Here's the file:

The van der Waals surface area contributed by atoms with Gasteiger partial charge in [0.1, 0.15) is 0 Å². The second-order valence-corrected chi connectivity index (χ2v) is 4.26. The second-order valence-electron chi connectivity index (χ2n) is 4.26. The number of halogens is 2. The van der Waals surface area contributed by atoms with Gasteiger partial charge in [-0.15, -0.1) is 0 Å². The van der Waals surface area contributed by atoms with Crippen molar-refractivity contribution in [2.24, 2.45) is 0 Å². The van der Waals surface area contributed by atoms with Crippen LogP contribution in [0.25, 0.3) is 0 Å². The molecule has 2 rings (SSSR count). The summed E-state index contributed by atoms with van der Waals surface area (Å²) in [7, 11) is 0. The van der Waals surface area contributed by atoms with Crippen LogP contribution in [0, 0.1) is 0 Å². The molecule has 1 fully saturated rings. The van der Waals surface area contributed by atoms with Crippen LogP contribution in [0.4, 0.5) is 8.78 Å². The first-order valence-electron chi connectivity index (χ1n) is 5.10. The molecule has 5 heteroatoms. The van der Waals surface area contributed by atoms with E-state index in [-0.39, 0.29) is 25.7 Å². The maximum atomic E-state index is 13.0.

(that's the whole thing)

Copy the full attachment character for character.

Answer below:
The van der Waals surface area contributed by atoms with Gasteiger partial charge in [0.1, 0.15) is 0 Å². The second-order valence-corrected chi connectivity index (χ2v) is 4.26. The second-order valence-electron chi connectivity index (χ2n) is 4.26. The number of halogens is 2. The van der Waals surface area contributed by atoms with Gasteiger partial charge in [-0.15, -0.1) is 0 Å². The van der Waals surface area contributed by atoms with Crippen molar-refractivity contribution in [2.24, 2.45) is 0 Å². The van der Waals surface area contributed by atoms with Crippen LogP contribution in [0.25, 0.3) is 0 Å². The molecule has 2 rings (SSSR count). The summed E-state index contributed by atoms with van der Waals surface area (Å²) in [7, 11) is 0. The van der Waals surface area contributed by atoms with Crippen LogP contribution in [0, 0.1) is 0 Å². The molecule has 1 fully saturated rings. The van der Waals surface area contributed by atoms with Crippen LogP contribution in [0.4, 0.5) is 8.78 Å². The first-order valence-electron chi connectivity index (χ1n) is 5.10. The molecule has 5 heteroatoms. The van der Waals surface area contributed by atoms with E-state index in [-0.39, 0.29) is 25.7 Å². The maximum atomic E-state index is 13.0.